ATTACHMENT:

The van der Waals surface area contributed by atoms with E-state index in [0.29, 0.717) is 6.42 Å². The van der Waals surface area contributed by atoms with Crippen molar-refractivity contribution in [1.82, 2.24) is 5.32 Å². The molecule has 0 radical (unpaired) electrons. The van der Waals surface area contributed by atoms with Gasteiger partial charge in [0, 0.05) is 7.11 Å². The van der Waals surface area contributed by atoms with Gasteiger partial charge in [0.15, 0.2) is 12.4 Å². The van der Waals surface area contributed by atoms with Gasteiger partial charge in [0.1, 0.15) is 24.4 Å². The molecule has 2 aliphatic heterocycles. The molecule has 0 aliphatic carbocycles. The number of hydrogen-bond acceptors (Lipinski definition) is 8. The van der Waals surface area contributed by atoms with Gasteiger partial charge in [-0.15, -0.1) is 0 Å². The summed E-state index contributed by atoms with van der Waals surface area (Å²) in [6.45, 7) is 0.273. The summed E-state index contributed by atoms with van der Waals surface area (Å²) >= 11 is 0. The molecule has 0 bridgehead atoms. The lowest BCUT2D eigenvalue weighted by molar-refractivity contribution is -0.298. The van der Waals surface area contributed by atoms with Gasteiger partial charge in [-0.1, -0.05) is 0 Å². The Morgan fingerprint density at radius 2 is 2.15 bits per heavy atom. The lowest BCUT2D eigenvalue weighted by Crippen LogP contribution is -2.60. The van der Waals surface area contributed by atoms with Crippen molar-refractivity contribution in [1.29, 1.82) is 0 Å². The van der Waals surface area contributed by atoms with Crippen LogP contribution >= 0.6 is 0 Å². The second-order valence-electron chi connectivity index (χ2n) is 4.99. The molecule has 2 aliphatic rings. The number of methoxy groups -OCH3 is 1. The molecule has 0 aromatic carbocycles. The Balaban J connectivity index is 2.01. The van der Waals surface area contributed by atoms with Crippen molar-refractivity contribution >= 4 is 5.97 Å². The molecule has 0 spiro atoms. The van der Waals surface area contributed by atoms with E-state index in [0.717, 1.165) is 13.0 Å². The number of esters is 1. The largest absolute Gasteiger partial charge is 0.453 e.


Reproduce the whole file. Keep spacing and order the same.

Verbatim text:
The van der Waals surface area contributed by atoms with E-state index in [0.29, 0.717) is 6.42 Å². The van der Waals surface area contributed by atoms with Crippen molar-refractivity contribution in [1.82, 2.24) is 5.32 Å². The molecule has 0 radical (unpaired) electrons. The van der Waals surface area contributed by atoms with Gasteiger partial charge in [0, 0.05) is 7.11 Å². The van der Waals surface area contributed by atoms with Gasteiger partial charge in [0.15, 0.2) is 12.4 Å². The van der Waals surface area contributed by atoms with Gasteiger partial charge in [0.1, 0.15) is 24.4 Å². The molecule has 2 aliphatic heterocycles. The molecule has 0 aliphatic carbocycles. The number of hydrogen-bond acceptors (Lipinski definition) is 8. The van der Waals surface area contributed by atoms with Gasteiger partial charge in [-0.15, -0.1) is 0 Å². The summed E-state index contributed by atoms with van der Waals surface area (Å²) in [6.45, 7) is 0.273. The summed E-state index contributed by atoms with van der Waals surface area (Å²) >= 11 is 0. The molecule has 0 bridgehead atoms. The lowest BCUT2D eigenvalue weighted by molar-refractivity contribution is -0.298. The van der Waals surface area contributed by atoms with Gasteiger partial charge in [-0.1, -0.05) is 0 Å². The Morgan fingerprint density at radius 2 is 2.15 bits per heavy atom. The lowest BCUT2D eigenvalue weighted by Crippen LogP contribution is -2.60. The van der Waals surface area contributed by atoms with Crippen molar-refractivity contribution in [1.29, 1.82) is 0 Å². The van der Waals surface area contributed by atoms with Crippen LogP contribution >= 0.6 is 0 Å². The second-order valence-electron chi connectivity index (χ2n) is 4.99. The molecule has 2 aliphatic rings. The number of methoxy groups -OCH3 is 1. The molecule has 0 aromatic carbocycles. The Balaban J connectivity index is 2.01. The van der Waals surface area contributed by atoms with Crippen molar-refractivity contribution >= 4 is 5.97 Å². The molecule has 0 spiro atoms. The van der Waals surface area contributed by atoms with E-state index in [0.717, 1.165) is 13.0 Å². The number of esters is 1. The largest absolute Gasteiger partial charge is 0.453 e.